After our service this morning, we will be having a baptism service. It will begin at 3pm at Rock Cut State Park. Those being baptized will be baptized in Olson Lake. We will be doing what baptism is. Those being baptized will tell the world what Christ has done in their soul, and will follow often Him in obedience. I would encourage all of you to return home after our service this morning grab a bite to eat and come on out to Olson Lake for our service there. It promises to be a wonderful time.
In light of that event, I would like to preach this morning from Acts, chapter 8, where we see an example of New Testament Baptism. In this chapter, we see a man coming to faith, identifying a body of water, and being immersed into that water as a sign of his faith in Christ. Let's begin by considering the text before us this morning.
So, when they had solemnly testified and spoken the word of the Lord, they started back to Jerusalem, and were preaching the gospel to many villages of the Samaritans.
But an angel of the Lord spoke to Philip saying, "Get up and go south to the road that descends from Jerusalem to Gaza." (This is a desert road.) So he got up and went; and there was an Ethiopian eunuch, a court official of Candace, queen of the Ethiopians, who was in charge of all her treasure; and he had come to Jerusalem to worship, and he was returning and sitting in his chariot, and was reading the prophet Isaiah.
Then the Spirit said to Philip, "Go up and join this chariot." Philip ran up and heard him reading Isaiah the prophet, and said, "Do you understand what you are reading?" And he said, "Well, how could I, unless someone guides me?" And he invited Philip to come up and sit with him. Now the passage of Scripture which he was reading was this: "He was led as a sheep to slaughter; and as a lamb before its shearer is silent, so he does not open his mouth. In humiliation his judgment was taken away; who will relate his generation? For his life is removed from the earth."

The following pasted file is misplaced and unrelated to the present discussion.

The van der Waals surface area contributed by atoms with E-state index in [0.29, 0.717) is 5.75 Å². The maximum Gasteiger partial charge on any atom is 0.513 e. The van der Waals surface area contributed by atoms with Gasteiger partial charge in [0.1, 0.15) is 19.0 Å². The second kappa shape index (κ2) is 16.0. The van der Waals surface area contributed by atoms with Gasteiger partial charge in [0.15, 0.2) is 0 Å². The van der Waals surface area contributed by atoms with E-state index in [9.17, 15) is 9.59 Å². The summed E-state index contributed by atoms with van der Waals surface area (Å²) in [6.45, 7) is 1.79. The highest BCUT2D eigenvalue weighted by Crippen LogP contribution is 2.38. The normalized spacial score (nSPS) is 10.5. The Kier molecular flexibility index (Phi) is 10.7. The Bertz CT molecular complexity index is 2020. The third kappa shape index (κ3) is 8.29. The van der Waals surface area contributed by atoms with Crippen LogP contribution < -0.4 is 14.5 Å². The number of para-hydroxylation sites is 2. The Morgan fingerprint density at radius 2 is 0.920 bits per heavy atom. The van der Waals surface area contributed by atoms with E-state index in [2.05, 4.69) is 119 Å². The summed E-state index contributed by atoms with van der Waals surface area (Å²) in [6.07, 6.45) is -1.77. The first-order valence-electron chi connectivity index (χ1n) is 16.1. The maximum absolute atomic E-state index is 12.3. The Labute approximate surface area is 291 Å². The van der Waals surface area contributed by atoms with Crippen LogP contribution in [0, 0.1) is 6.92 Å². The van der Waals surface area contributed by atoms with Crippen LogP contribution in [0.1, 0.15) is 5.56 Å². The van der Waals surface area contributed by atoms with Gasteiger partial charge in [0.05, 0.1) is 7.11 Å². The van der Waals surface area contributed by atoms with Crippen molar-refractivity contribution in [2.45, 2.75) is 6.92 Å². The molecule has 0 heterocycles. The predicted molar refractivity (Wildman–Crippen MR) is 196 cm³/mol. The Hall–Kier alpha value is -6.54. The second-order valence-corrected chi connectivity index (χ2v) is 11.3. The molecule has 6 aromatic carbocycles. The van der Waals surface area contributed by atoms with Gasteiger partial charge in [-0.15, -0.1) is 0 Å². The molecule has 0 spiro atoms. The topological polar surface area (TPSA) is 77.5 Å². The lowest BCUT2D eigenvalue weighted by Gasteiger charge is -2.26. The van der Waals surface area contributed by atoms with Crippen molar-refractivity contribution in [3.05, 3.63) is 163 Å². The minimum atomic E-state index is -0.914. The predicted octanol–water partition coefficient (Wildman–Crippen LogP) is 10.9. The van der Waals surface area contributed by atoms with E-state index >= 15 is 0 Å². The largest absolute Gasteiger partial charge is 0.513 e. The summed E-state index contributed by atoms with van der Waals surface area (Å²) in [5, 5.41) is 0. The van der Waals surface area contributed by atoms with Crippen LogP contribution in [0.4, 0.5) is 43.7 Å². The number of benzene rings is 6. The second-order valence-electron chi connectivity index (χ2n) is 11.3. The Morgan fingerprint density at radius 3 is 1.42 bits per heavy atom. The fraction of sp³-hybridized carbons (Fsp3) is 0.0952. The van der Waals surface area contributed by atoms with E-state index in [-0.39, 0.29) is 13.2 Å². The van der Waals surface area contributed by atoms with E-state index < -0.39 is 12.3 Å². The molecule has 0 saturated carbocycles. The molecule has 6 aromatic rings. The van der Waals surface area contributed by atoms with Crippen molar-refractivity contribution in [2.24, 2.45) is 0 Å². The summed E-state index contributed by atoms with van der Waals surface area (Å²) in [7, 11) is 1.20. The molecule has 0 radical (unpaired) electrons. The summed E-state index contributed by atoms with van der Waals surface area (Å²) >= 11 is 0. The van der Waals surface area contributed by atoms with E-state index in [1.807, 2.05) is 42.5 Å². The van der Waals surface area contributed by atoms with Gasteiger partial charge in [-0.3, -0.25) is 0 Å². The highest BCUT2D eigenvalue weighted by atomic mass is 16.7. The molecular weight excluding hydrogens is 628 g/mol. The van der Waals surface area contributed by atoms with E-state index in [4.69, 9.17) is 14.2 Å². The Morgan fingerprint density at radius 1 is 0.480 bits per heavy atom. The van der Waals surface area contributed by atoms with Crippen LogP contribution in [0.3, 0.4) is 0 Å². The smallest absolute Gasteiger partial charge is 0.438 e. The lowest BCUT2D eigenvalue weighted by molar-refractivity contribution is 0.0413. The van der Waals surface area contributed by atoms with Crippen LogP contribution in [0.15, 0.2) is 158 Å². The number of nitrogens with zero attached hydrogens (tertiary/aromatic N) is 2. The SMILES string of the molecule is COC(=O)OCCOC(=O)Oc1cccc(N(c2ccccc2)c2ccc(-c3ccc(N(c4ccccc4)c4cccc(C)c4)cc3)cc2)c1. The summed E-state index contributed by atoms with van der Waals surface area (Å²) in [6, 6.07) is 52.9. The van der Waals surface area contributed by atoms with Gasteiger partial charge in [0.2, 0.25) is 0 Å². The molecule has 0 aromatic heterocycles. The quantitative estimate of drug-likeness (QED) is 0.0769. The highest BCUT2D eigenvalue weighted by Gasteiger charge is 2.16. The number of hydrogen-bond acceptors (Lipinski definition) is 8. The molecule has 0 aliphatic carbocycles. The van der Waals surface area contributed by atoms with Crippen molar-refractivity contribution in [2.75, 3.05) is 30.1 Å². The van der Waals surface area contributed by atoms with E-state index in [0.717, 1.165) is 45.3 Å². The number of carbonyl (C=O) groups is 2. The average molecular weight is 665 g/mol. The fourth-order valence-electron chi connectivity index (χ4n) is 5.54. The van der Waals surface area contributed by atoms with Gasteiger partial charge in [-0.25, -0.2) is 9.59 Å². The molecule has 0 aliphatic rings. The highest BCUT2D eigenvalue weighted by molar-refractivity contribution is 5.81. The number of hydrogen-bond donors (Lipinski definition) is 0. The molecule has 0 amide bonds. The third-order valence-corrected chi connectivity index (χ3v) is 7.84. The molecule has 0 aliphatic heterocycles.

The eunuch answered Philip and said, "Please tell me, of whom does the prophet say this? Of himself or of someone else?" Then Philip opened his mouth, and beginning from this Scripture he preached Jesus to him. As they went along the road they came to some water; and the eunuch said, "Look! Water! What prevents me from being baptized?" [And Philip said, "If you believe with all your heart, you may." And he answered and said, "I believe that Jesus Christ is the Son of God."] And he ordered the chariot to stop; and they both went down into the water, Philip as well as the eunuch, and he baptized him. When they came up out of the water, the Spirit of the Lord snatched Philip away; and the eunuch no longer saw him, but went on his way rejoicing. But Philip found himself at Azotus, and as he passed through he kept preaching the gospel to all the cities until he came to Caesarea.
This is one of the greatest stories in all of the Bible. It's great because you can see the Lord's working in the lives of people to spread the message of the gospel to build His church and to bring great glory to Himself. All of that is compacted into these words. This story illustrates God's sovereign hand in saving a soul. This story illustrates a man's soft heart to receive the gospel. This story illustrations what a saving response to the gospel looks like.
By way of outline this morning, I want to point out to you three elements of saving faith that must always be present for someone to know the Lord.
First, I want for you to notice, ...
1. A Sovereign Hand (verses 25-33)
Before anybody is ever saved from their sins, there needs to be the working of God's sovereign hand, preparing the hearts of those who believe. Before anyone comes to saving faith, God needs to be at work. He must soften the hearts of those who will hear the gospel. He must also be stirring the hearts of His people to share the gospel.
We see the Lord stirring in the heart of the messenger in verse 26, "But an angel of the Lord spoke to Philip saying, 'Get up and go south to the road that descends from Jerusalem to Gaza.' (This is a desert road.)"
At the moment when God called Philip to go on his journey, Philip was enjoying the fruit of some very fruitful ministry. Earlier in this chapter (in verse 5), we read of how "Philip went down to the city of Samaria and began proclaiming Christ to them." And when he was proclaiming Christ to those people. The crowds were paying attention to his words (verse 6). Miracles were taking place through him (verse 7). "There was much rejoicing in the city" (verse 8), as many were being healed of their diseases. Many were believing Philip's message concerning the good news about the kingdom of God (verse 12). Even one of the city's most notorious sinners believe Philip's message and was baptized (verse 13).